Garnaut: Well we're talking about the early stages of steelmaking, not turning it into machine goods or Mercedes Benz's…
Garnaut: …and so Germany keeps all that value-added and Japan keeps all the value-added of a Komatsu truck and a Toyota car, and it will be difficult for them to remain competitive for the later stage still making - if they have to make zero emissions iron with their own resources.
I chair an institution called the Australian Germany Energy Transition Hub which a number of Australian university - based at Melbourne - a number of Australian universities are a part of and five major universities and research institutes in Germany, with very close interaction with German industry and German government and it's really interesting interacting with Europe on these issues because there it's not argued. It's just understood that they will have to be operating with zero emissions in a couple of decades time. They expect European policy to require it, and by Europe I can include the UK in this, whatever is happening in Brexit, because British thinking is similar to Continental European thinking on this matter. So their mind is going to well how do, how do we remain competitive in all those metal products, downstream products? They know that they will reach limits of turning their own renewable energy resources into a base for industry. They're already reaching limits in Germany on the land that people will tolerate to be used for solar and wind. They're going to have to import a lot more energy, and they look around the world and they can see that for the low-cost way of importing iron or aluminium or silicon for their computing industries and photovoltaic panel industries, may very well be the import of materials made with renewable energy in Australia.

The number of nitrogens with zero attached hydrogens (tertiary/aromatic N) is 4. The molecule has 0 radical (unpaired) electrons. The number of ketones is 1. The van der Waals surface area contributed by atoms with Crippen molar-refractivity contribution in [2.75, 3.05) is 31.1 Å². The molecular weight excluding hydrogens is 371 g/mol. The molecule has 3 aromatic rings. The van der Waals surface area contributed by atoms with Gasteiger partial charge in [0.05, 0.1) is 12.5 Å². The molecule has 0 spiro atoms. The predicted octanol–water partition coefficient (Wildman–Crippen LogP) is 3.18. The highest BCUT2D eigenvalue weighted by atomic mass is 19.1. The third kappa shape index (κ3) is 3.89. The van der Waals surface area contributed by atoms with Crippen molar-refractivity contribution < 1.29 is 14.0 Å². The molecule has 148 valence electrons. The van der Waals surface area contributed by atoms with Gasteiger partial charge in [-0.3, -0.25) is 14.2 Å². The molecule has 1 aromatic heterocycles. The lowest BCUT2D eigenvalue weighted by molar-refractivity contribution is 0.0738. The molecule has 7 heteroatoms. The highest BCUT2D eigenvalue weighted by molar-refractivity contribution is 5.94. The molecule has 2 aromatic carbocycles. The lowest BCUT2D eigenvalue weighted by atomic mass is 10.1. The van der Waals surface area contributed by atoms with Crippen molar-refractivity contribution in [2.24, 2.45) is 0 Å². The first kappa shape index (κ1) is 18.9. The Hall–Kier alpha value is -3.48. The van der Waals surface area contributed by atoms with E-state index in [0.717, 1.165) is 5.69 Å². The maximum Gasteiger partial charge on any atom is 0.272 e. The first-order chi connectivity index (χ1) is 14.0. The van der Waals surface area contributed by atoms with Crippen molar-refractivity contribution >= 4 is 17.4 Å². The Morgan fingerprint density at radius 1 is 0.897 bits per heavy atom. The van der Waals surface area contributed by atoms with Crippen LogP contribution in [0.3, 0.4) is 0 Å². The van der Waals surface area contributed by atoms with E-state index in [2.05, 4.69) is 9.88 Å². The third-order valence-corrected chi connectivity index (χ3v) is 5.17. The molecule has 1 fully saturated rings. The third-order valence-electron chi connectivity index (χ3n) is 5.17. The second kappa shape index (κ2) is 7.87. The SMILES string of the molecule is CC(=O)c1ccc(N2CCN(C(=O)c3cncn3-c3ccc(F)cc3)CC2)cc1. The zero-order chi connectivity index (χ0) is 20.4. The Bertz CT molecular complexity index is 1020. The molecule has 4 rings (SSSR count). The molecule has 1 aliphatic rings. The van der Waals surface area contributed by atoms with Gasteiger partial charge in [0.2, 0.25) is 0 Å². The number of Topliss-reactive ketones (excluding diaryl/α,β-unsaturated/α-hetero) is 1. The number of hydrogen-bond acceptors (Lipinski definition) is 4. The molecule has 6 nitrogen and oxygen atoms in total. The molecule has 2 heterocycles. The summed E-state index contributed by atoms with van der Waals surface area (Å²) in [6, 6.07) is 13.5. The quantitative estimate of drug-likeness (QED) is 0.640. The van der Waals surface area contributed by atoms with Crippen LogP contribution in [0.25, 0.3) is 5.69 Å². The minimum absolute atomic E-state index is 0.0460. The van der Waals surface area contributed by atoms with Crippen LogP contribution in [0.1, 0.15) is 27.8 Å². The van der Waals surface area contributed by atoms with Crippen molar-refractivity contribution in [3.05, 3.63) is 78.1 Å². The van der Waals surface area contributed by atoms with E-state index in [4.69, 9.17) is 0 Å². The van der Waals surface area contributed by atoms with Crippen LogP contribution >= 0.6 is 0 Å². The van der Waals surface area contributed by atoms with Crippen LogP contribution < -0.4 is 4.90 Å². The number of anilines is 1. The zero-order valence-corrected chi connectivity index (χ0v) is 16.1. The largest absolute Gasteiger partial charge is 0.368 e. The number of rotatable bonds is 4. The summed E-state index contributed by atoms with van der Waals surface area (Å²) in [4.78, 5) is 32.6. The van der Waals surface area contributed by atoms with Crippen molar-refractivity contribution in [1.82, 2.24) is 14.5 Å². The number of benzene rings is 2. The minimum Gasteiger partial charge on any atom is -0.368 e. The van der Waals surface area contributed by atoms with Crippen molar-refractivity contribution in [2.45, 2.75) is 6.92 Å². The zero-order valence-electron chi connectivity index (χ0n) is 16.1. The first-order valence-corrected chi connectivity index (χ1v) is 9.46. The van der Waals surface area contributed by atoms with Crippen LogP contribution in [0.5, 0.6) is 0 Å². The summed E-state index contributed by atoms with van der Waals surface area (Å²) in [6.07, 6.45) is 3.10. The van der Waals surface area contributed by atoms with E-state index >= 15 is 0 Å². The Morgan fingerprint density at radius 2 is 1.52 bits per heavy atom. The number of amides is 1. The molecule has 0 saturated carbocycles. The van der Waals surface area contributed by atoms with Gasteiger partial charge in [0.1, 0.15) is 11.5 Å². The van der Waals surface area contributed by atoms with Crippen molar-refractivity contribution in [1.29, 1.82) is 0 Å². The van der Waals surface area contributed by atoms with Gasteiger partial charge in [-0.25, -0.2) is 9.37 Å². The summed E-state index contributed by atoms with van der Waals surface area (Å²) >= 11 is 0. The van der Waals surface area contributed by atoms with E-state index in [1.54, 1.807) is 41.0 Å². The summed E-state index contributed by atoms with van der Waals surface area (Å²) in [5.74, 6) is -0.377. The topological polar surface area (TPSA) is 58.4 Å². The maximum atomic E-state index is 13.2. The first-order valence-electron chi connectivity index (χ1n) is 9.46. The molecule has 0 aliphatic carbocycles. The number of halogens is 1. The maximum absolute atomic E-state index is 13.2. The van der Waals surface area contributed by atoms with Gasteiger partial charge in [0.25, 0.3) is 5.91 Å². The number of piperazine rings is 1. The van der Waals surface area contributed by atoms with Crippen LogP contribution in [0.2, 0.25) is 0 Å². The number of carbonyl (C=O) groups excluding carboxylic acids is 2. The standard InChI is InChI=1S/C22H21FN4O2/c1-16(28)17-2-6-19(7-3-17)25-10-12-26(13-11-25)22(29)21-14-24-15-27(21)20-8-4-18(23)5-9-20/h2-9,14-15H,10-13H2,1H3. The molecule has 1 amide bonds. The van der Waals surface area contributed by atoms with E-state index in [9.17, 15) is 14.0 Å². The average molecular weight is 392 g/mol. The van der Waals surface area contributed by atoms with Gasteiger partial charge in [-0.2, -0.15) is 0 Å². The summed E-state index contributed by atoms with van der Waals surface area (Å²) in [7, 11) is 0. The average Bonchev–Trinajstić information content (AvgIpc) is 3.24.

In the case of iron, Australia is by far the biggest exporter of iron oxide, iron ore for the world steel industry. China makes half of the world's steel and Australia supplies 70 per cent of China's iron ore. The quantities here are immense. Global steelmaking is responsible for seven per cent of global emissions and Australian iron ore - not responsible for, won't use that word - but generates three per cent of global emissions, so that's nearly three times as much as the emissions of everything we do in Australia when coal is added to it. Somewhere in the world that iron oxide is going to be turned into iron metal through a zero emissions process and from what we know now, the low-cost path will be the use of hydrogen which can be made from renewable energy. The exhaust from reduction of iron oxide using H2O is water, whereas the exhaust from using coal is CO2 and we can do with a little bit more water in our atmosphere, unfortunately it won't be all that much, but…